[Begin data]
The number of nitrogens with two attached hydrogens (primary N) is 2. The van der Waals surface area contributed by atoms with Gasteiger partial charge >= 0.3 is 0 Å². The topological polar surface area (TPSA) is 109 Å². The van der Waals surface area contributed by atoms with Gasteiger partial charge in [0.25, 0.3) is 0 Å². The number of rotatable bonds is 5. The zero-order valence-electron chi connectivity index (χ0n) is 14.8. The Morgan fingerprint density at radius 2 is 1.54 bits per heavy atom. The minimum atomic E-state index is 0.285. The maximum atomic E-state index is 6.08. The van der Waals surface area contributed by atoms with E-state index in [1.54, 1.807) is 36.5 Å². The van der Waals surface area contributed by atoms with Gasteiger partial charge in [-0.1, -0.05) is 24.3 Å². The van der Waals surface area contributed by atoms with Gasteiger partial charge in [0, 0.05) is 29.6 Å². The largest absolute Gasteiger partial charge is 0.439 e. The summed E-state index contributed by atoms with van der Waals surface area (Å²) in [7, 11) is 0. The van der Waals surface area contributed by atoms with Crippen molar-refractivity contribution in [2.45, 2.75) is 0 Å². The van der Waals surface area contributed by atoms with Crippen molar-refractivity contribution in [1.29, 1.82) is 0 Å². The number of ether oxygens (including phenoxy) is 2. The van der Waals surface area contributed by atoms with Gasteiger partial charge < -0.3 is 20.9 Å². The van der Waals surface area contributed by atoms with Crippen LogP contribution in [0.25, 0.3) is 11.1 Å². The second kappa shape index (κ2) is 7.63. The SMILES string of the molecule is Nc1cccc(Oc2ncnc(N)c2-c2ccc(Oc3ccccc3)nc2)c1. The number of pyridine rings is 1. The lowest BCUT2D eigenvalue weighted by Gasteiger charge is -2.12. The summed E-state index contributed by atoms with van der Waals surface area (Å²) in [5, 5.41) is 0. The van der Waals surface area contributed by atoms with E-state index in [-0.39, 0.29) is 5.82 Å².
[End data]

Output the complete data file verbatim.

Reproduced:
The number of nitrogens with two attached hydrogens (primary N) is 2. The van der Waals surface area contributed by atoms with Gasteiger partial charge >= 0.3 is 0 Å². The topological polar surface area (TPSA) is 109 Å². The van der Waals surface area contributed by atoms with Gasteiger partial charge in [0.25, 0.3) is 0 Å². The number of rotatable bonds is 5. The zero-order valence-electron chi connectivity index (χ0n) is 14.8. The Morgan fingerprint density at radius 2 is 1.54 bits per heavy atom. The minimum atomic E-state index is 0.285. The maximum atomic E-state index is 6.08. The van der Waals surface area contributed by atoms with E-state index in [1.54, 1.807) is 36.5 Å². The van der Waals surface area contributed by atoms with Gasteiger partial charge in [-0.1, -0.05) is 24.3 Å². The van der Waals surface area contributed by atoms with Gasteiger partial charge in [0, 0.05) is 29.6 Å². The largest absolute Gasteiger partial charge is 0.439 e. The summed E-state index contributed by atoms with van der Waals surface area (Å²) in [7, 11) is 0. The van der Waals surface area contributed by atoms with Crippen molar-refractivity contribution in [2.45, 2.75) is 0 Å². The van der Waals surface area contributed by atoms with Crippen molar-refractivity contribution in [1.29, 1.82) is 0 Å². The number of ether oxygens (including phenoxy) is 2. The van der Waals surface area contributed by atoms with Gasteiger partial charge < -0.3 is 20.9 Å². The van der Waals surface area contributed by atoms with Crippen LogP contribution in [0.25, 0.3) is 11.1 Å². The second kappa shape index (κ2) is 7.63. The SMILES string of the molecule is Nc1cccc(Oc2ncnc(N)c2-c2ccc(Oc3ccccc3)nc2)c1. The number of pyridine rings is 1. The lowest BCUT2D eigenvalue weighted by Gasteiger charge is -2.12. The summed E-state index contributed by atoms with van der Waals surface area (Å²) in [5, 5.41) is 0. The van der Waals surface area contributed by atoms with E-state index in [-0.39, 0.29) is 5.82 Å².